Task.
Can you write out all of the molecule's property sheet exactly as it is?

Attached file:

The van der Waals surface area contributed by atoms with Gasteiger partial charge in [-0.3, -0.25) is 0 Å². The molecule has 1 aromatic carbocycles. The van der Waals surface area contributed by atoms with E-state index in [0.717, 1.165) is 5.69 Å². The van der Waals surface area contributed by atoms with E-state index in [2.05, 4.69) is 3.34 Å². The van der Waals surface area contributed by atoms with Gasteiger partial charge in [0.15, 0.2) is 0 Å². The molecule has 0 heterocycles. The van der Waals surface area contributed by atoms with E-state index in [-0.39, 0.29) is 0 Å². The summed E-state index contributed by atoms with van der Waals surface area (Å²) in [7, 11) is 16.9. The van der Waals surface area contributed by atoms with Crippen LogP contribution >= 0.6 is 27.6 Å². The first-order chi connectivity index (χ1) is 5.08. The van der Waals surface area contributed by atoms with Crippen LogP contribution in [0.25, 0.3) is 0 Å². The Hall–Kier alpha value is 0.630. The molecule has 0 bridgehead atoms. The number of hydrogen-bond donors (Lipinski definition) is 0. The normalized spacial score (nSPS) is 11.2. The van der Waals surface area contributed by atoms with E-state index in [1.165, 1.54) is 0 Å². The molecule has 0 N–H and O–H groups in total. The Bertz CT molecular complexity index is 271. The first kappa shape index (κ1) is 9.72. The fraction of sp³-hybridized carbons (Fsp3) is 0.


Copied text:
The van der Waals surface area contributed by atoms with Gasteiger partial charge in [-0.3, -0.25) is 0 Å². The molecule has 1 aromatic carbocycles. The van der Waals surface area contributed by atoms with E-state index in [0.717, 1.165) is 5.69 Å². The van der Waals surface area contributed by atoms with E-state index in [2.05, 4.69) is 3.34 Å². The van der Waals surface area contributed by atoms with Gasteiger partial charge in [0.15, 0.2) is 0 Å². The molecule has 0 heterocycles. The van der Waals surface area contributed by atoms with E-state index in [-0.39, 0.29) is 0 Å². The summed E-state index contributed by atoms with van der Waals surface area (Å²) in [7, 11) is 16.9. The van der Waals surface area contributed by atoms with Crippen LogP contribution >= 0.6 is 27.6 Å². The first-order chi connectivity index (χ1) is 5.08. The van der Waals surface area contributed by atoms with Crippen LogP contribution in [0.25, 0.3) is 0 Å². The Hall–Kier alpha value is 0.630. The molecule has 0 bridgehead atoms. The number of hydrogen-bond donors (Lipinski definition) is 0. The normalized spacial score (nSPS) is 11.2. The van der Waals surface area contributed by atoms with E-state index in [1.165, 1.54) is 0 Å². The molecule has 0 N–H and O–H groups in total. The Bertz CT molecular complexity index is 271. The first kappa shape index (κ1) is 9.72. The fraction of sp³-hybridized carbons (Fsp3) is 0.